A year ago today, we met our children for the first time. Only at that time, they were only our possibly-maybe-future-children.
We received a phone call late in the evening of November 10 from the foster parents. They had been given a green light from their social worker to set up a rendez-vous with us.
See, as par for the adoption course, and especially with older children, the first meeting is set up to look like a chance meeting. You may go to a park, sit on a bench, and watch the child play. This is an observation meeting. The child is never to know you're there and never know who you could possibly be to them. From this, you're supposed to get a better feel if there's going to be a fit.
Since Wifey knew the Foster Mother, we were given the option to "run into" the family and have a little interaction with the kids.
I planned and plotted on the phone with the Foster Father. We decided that since they were planning on going to Home Depot the next day to take the kids to one of the store classes, and that Wifey and I were in the middle of a kitchen renovation, that we could have a chance encounter in the hardware section. Then, we'd be invited to join in and help the family out at the kids' workshop.
The only thing we didn't account for is that the next day was Remembrance Day.
The next morning, Wifey and I showed up early for our meeting. I remember feeling nervous, my stomach dancing, simultaneously excited and terrified. What if we didn't like them? What if they didn't like us? What if they were weird about us being gay?
When we pulled into the parking lot of Home Depot, we thought it looked empty. We parked the car and then dashed through the rain to the front doors. Only, the front doors didn't open. We looked for a sign, but we didn't find one. Then we went back to the car and waited.
We didn't have the foster parent's cell phone number. We had no way to contact them. We didn't know what kind of vehicle they drove. We had no way to approach them without giving ourselves away. So we sat in the car and waited. We thought about driving away. We were both on the verge of tears with the anticipation of about to being disappointed. And, upset that we were about to have to re-schedule a meeting that we'd been waiting to have for over 4 1/2 months.
Finally the foster parents drove up. The foster dad got out and went to the front of the store to go in. The doors didn't open for him either. He looked around and went back to their van. They pulled into a spot and waited.
We waited in our car across the parking lot mentally trying to get their attention.
Nothing happened. No one moved. We sat in our respective vehicles, each unaware that the other was there, trying to figure out what to do next.
I turned on the car, pulled out of our spot, drove around the parking lot to pull up at the front door. Wifey got out and went to the entrance again. The doors still didn't open. She waited and waited. Trying to look obvious. Hoping that the Foster Mom would see her and make something happen. Wifey then returned to the car. Just as Foster Dad left his car and went to the entrance, again.
Pretending not to recognize the other, Foster Dad and Wifey conversed. Foster Dad talked while looking at the front entrance with his back turned to the parking lot and Wifey talked while looking at me in the driver's seat. Once we discussed that Home Depot wasn't open, we didn't know why, and had no idea when it would be open again, we hatched another plan.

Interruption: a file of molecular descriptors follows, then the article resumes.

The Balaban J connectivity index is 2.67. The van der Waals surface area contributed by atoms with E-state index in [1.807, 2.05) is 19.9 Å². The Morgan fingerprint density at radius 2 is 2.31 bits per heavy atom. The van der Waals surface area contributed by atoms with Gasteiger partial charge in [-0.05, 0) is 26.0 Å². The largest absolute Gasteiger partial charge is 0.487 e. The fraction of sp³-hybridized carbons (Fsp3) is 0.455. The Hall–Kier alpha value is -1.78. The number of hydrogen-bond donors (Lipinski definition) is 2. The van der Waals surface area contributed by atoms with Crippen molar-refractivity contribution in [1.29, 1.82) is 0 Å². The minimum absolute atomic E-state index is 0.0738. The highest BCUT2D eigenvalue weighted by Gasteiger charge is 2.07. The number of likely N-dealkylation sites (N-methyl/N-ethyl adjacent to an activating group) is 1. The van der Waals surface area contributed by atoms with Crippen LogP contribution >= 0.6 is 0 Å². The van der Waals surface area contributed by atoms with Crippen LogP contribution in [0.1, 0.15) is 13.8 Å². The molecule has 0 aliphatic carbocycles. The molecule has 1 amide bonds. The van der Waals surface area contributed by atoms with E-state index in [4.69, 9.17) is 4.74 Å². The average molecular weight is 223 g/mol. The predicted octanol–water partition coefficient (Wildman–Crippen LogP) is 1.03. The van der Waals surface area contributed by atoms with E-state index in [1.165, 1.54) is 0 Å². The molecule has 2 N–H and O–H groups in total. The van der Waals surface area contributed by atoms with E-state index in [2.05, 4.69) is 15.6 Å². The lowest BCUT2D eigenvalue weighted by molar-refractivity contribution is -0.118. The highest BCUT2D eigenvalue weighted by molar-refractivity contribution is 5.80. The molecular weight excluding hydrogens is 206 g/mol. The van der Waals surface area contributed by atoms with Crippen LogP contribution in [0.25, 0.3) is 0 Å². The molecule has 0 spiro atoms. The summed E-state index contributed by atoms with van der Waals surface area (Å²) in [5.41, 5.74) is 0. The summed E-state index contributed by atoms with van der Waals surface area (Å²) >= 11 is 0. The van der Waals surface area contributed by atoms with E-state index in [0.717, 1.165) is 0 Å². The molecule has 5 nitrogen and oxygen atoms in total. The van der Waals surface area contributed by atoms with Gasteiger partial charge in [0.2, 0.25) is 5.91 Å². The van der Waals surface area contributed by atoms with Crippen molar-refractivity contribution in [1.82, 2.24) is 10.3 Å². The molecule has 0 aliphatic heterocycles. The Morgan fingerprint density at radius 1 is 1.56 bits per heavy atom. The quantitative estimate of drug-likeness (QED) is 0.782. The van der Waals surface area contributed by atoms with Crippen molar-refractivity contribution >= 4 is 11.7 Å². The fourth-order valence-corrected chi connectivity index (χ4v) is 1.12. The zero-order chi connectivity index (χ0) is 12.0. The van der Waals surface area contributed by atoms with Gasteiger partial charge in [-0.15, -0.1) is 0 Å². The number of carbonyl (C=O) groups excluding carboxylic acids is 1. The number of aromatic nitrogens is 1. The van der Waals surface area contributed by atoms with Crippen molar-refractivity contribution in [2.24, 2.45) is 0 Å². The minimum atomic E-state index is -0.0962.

We could go to Chapters because that was a place they took the family to read in the children's section.
Twenty minutes later, and across town, we pulled into the Chapters parking lot and went to the front doors. The doors wouldn't open.
We couldn't believe it. I almost broke down in tears of frustration. Chapters wasn't open either and it looked like we would have to re-schedule. We walked back to the car.
Sitting there, dejected, Foster Dad tapped on the window. McDonald's would have to be open, he surmised. Let's have a really early lunch.
We came up with another story to tell the kids. This time, we were meeting them at McDonald's to give some renovation advice.
The foster family pulled up to McDonalds and went in. We pulled up to McDonalds and went it. And it was there, for the first time, that we met Bella and Bubaloo. Our 30 minute chance encounter turned into a 4 hour long pit stop.
We spent some time eating all together and interacting with the kids. The kids spent time playing in the play place. We spent some time to getting to know more about the kids through the foster parents. It was such an incredible afternoon.
It was during that time that is was confirmed for us - these were to be our kids. Even though they had no clue who we were. We were just some friends of the foster parents.
Today, in celebration, we went to McDonald's and relived our first meeting.
As a family, we always go back to the final minutes of that first meeting together. When saying goodbye and walking to our respective cars, Bubaloo donned his sneaky face. Waving goodbye as he walked towards our car, he proclaimed to the foster family, "See you later. I'm going home with them!"
All the adults laughed at his joke.
Bubaloo thought he got a laugh because he made a funny. We all laughed because little did he know how true his words were. In a few months time, he would be coming home with us as his forever family.